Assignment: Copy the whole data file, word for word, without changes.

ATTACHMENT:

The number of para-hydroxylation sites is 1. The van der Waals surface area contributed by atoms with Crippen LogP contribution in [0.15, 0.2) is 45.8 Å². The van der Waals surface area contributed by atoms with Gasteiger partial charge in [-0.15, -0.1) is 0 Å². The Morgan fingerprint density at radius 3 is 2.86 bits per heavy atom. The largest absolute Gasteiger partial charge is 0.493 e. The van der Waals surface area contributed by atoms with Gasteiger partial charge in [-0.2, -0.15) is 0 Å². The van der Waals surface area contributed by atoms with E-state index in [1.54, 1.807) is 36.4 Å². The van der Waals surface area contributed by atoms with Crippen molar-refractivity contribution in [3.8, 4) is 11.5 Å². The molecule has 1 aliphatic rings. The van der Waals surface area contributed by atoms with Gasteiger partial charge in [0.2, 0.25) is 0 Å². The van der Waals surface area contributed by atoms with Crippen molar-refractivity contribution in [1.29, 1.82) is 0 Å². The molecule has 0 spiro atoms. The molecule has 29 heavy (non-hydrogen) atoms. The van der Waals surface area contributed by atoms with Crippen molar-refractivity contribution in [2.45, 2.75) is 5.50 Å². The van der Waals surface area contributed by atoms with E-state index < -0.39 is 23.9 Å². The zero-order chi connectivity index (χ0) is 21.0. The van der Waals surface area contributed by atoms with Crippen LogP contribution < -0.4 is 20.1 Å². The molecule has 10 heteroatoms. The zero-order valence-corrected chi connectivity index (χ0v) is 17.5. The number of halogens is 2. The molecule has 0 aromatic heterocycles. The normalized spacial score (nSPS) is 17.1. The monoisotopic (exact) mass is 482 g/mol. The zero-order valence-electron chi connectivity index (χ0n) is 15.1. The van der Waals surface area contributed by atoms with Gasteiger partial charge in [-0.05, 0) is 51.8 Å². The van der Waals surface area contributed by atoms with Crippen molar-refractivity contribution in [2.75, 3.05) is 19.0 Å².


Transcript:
The number of para-hydroxylation sites is 1. The van der Waals surface area contributed by atoms with Crippen LogP contribution in [0.15, 0.2) is 45.8 Å². The van der Waals surface area contributed by atoms with Gasteiger partial charge in [-0.15, -0.1) is 0 Å². The Morgan fingerprint density at radius 3 is 2.86 bits per heavy atom. The largest absolute Gasteiger partial charge is 0.493 e. The van der Waals surface area contributed by atoms with Gasteiger partial charge in [-0.2, -0.15) is 0 Å². The van der Waals surface area contributed by atoms with E-state index in [1.54, 1.807) is 36.4 Å². The van der Waals surface area contributed by atoms with Crippen molar-refractivity contribution in [3.8, 4) is 11.5 Å². The molecule has 1 aliphatic rings. The van der Waals surface area contributed by atoms with Gasteiger partial charge in [0.2, 0.25) is 0 Å². The van der Waals surface area contributed by atoms with Crippen molar-refractivity contribution in [1.29, 1.82) is 0 Å². The molecule has 0 spiro atoms. The molecule has 29 heavy (non-hydrogen) atoms. The van der Waals surface area contributed by atoms with Crippen molar-refractivity contribution in [2.45, 2.75) is 5.50 Å². The van der Waals surface area contributed by atoms with E-state index < -0.39 is 23.9 Å². The zero-order chi connectivity index (χ0) is 21.0. The van der Waals surface area contributed by atoms with Crippen LogP contribution < -0.4 is 20.1 Å². The molecule has 10 heteroatoms. The zero-order valence-corrected chi connectivity index (χ0v) is 17.5. The number of halogens is 2. The molecule has 0 aromatic heterocycles. The normalized spacial score (nSPS) is 17.1. The monoisotopic (exact) mass is 482 g/mol. The zero-order valence-electron chi connectivity index (χ0n) is 15.1. The van der Waals surface area contributed by atoms with Gasteiger partial charge in [-0.05, 0) is 51.8 Å². The van der Waals surface area contributed by atoms with Crippen molar-refractivity contribution in [2.75, 3.05) is 19.0 Å².